• Mina Williams

      Absolute BS. Landlords or rental companies get paid a whole lot for rent anyway. If you stayed at a place more than a year it should be normal wear and tear unless you trashed the place. How can landlords expect a place that has been lived in to be exactly the same as when a tenant moved in. That is the landlords’s responsibility to fix for the next tenant. Tenants need to take a stand and take the greedy landlords to court for this type of stuff.

  • Suzanne Cornell

    So, if it was specified for them to clean carpet upon move-out & they did not, it is legal for me to charge them carpet cleaning fee? Carpet was new when they moved in, they left stains & now claim it’s considered “wear & tear” and claim that “legally” they are not accountable/liable for cleaning carpet. I would like to know if she is correct in her point.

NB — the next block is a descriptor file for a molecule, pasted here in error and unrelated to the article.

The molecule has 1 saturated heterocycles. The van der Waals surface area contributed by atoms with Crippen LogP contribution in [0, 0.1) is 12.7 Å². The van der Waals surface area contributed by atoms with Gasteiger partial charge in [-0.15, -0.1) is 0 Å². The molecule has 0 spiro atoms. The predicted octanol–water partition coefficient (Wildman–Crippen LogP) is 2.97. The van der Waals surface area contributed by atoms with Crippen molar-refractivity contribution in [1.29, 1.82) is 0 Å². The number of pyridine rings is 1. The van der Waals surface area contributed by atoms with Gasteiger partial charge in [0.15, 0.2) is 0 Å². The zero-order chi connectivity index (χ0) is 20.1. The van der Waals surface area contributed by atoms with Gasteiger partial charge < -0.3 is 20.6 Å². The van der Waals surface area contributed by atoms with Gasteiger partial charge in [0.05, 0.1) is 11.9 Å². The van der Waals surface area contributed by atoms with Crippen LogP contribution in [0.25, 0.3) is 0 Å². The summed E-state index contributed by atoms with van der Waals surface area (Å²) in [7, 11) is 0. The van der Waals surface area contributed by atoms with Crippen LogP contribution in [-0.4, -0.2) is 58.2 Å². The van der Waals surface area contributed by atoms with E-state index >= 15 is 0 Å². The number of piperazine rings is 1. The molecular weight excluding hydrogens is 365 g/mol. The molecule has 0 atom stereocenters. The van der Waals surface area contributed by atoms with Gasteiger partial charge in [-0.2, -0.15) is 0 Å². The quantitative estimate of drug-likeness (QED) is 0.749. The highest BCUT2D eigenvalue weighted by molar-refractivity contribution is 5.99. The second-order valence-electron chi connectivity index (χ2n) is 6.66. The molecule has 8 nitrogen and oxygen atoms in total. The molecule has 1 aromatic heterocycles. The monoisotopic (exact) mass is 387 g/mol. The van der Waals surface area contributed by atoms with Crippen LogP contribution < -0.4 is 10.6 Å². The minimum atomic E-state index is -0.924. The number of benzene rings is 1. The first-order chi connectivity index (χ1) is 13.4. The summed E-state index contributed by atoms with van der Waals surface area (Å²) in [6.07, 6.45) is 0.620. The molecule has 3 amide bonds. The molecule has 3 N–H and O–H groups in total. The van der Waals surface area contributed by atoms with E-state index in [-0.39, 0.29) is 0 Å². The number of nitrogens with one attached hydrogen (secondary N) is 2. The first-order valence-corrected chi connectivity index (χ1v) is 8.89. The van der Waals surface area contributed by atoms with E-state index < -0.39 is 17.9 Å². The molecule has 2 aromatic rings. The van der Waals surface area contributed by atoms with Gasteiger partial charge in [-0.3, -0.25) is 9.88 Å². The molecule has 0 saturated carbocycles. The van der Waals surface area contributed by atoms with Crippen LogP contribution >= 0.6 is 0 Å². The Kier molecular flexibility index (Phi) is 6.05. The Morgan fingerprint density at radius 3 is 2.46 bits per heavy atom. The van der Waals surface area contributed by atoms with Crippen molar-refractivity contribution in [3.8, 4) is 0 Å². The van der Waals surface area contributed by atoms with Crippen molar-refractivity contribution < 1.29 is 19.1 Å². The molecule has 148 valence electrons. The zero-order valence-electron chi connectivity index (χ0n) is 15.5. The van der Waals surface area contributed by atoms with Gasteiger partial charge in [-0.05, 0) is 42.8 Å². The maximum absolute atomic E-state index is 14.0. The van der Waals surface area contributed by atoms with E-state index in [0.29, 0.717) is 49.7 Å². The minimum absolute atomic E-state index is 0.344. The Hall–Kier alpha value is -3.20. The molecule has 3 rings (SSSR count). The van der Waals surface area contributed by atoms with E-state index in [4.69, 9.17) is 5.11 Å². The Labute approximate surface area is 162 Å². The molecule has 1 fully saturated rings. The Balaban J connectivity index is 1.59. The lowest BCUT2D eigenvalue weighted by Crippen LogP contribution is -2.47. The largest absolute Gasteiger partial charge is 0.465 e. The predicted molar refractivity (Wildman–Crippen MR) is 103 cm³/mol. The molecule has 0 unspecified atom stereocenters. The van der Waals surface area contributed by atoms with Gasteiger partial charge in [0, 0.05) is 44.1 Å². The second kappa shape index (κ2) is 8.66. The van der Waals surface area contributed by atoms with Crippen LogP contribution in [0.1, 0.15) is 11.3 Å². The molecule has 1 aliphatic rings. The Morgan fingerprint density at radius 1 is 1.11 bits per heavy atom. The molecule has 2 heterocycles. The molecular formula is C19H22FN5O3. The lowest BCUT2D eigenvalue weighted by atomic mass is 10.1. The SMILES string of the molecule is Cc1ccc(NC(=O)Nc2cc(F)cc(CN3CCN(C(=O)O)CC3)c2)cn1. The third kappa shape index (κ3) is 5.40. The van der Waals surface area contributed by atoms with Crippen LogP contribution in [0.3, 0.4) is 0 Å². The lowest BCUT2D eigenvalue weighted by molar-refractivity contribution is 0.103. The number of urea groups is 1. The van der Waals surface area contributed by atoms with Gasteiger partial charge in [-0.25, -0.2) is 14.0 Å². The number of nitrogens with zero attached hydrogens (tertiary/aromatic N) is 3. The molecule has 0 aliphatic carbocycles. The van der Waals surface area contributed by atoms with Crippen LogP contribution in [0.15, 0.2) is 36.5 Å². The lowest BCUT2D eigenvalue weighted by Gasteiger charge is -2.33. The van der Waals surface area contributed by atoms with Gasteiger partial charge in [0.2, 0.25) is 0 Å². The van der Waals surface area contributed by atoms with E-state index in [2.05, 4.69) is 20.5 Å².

• B Anderson

      Suzanne
      Always ck your state/city rules but if cleaning carpets is in the lease , whether it has stains or not – we tenants have to clean it. Its not just about visible stains anyway.
      Wear and tear can get a bit gray but if I made the stain Im responsible for the solution or I lose some deposit. . Tthe solution could be “landlord I cleaned it there is still a stain. I want you to come and see it. What do you think?
      Tenants are definitely weaseling you around. Take photos before and after cleaning.

  • Carolyn

    How long do I have to hold onto a renters belongs when left behind and I have no way to contact them: